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I’m Aware That I’m Rare: Harrison “Hap” Farber, MD
The phaware® interview (Episode 119)
Harrison “Hap” Farber, MD discusses inhaled iNO (nitric oxide) and oxygen therapy as an add-on therapy for patients with pulmonary hypertension.
Dr. Farber is considered an opinion leader and internationally recognized expert in the field of pulmonary hypertension. He is a professor in the Department of Medicine and attends in the Medical Intensive Care Unit and on the Pulmonary Consultation Service at Boston Medical Center. He also oversees the care of all patients with pulmonary hypertension at Boston Medical Center.
I’m Hap Farber from Boston University School of Medicine at Boston, and we’re going to talk about inhaled iNO and oxygen therapy.
So, there’s a study going on that looks at inhaled iNO as an add-on therapy for pulmonary hypertension, PAH, and the early Phase 2 [clinical] studies have shown that, depending on the dose, and we’re going to talk about the higher dose, the 75 (iNO dosed at 75 mcg/kg IBW per hour), is the fact that the more you use it, the better the response, so that the people who used it more than 12 hours a day had a much better response as measured by hemodynamics and functional capacity six-minute walk than those that didn’t. And it turns out, in retrospect, when you went back and looked at the data, the people who used it the most were the people who were also on supplemental oxygen.
If you think about it, that does make sense because most people are sort of self-conscious about having a tube running out of their nose, but if they’ve already accepted the fact that they’re on supplemental oxygen, then adding this is really no big deal because it can be piped into the oxygen, so you only have one tubing.
In the future study, the study that’s going on now, the Phase 3 trial, in that it is restricted to people who are on supplemental oxygen, therefore those people will use it probably most of the day, if not even 24 hours, and you would expect that the best response that you’re going to get would be with those people.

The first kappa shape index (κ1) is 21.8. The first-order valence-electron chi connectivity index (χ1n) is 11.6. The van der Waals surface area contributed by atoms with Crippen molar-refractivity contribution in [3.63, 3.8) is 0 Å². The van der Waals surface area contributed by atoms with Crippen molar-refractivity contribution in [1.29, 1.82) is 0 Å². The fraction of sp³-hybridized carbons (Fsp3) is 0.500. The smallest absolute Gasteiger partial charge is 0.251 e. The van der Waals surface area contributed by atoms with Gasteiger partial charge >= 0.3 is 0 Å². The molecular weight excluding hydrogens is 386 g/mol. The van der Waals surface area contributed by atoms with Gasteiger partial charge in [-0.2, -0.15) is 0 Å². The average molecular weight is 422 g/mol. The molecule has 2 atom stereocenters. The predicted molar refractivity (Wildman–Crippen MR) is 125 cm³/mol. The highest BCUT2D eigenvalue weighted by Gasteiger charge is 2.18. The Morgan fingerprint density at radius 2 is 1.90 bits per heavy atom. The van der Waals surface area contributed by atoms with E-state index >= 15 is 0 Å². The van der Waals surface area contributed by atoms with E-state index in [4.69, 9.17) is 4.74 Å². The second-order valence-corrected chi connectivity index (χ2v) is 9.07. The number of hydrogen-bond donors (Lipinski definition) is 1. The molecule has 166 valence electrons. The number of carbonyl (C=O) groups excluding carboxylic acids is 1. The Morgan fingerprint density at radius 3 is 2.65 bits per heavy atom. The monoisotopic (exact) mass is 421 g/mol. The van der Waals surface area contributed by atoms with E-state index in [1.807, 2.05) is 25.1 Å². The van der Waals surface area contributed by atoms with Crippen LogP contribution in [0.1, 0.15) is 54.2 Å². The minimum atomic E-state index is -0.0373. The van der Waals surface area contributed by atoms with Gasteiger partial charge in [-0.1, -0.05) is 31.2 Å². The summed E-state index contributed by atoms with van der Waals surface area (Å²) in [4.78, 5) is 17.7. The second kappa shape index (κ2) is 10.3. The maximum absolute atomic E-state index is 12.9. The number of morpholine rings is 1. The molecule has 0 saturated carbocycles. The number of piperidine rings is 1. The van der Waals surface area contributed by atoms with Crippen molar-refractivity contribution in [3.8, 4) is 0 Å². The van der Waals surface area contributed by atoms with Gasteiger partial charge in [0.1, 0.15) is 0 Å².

Now, you can argue that this is a small subset of patients who have PAH, those who use supplemental oxygen. But it turns out that that may not be the case because there is data looking at the patient population from the REVEAL Registry, which is 3,500 patients, that about 30% to 40% of them have used or are using oxygen when they were in the registry, which was a five-year registry of patients with PAH. So, although it’s not all patients with PAH, it is a substantial proportion of those with PAH who do use supplemental oxygen.
So, assuming that this were a positive study, then this is another potential agent for treatment in people who are already on background therapy. It is not, and nor will it be, studied in people who are treatment-naive. This is strictly for add-on therapy for patients who are, however you want to call it, not doing as well as either they or you would expect on the medications that they’re on.
Supplemental oxygen does several things. One, it dilates your pulmonary circulation, but it also, obviously, supplements your oxygen if you’re not getting enough. Inhaled nitric oxide also dilates your pulmonary circulation. Whether the two do anything that’s additive is probably not known. But the major point is that whether they are supplemental to each other or whether they do anything in addition to each other is sort of irrelevant. What it’s really important for is if you are on oxygen, that means you already have a cannula in your nose, and you are hooked up and you’re used to machines, therefore accepting, if you will, inhaled nitric oxide, then, is not as much of a big deal as people who have never had this before.
There are short-term studies and a couple of case reports in the literature from long-term studies of people getting benefit for inhaled iNO. I mean, after all, it is the preferred agent for vasodilator testing in PAH. If you are going to do that, because it is acutely well-vasodilative. I think we’ve all known for years that inhaled iNO will dilate you. The problem is very simple. The gas has such a short half-life that getting people to use it has been difficult, but once again, it’s this issue of, if you’re already used to supplemental oxygen and having a tube in your nose, well, then doing this is not a big deal.
I’m Hap Farber, and I’m Aware That I’m Rare … (Other people have said that, usually cynically.)
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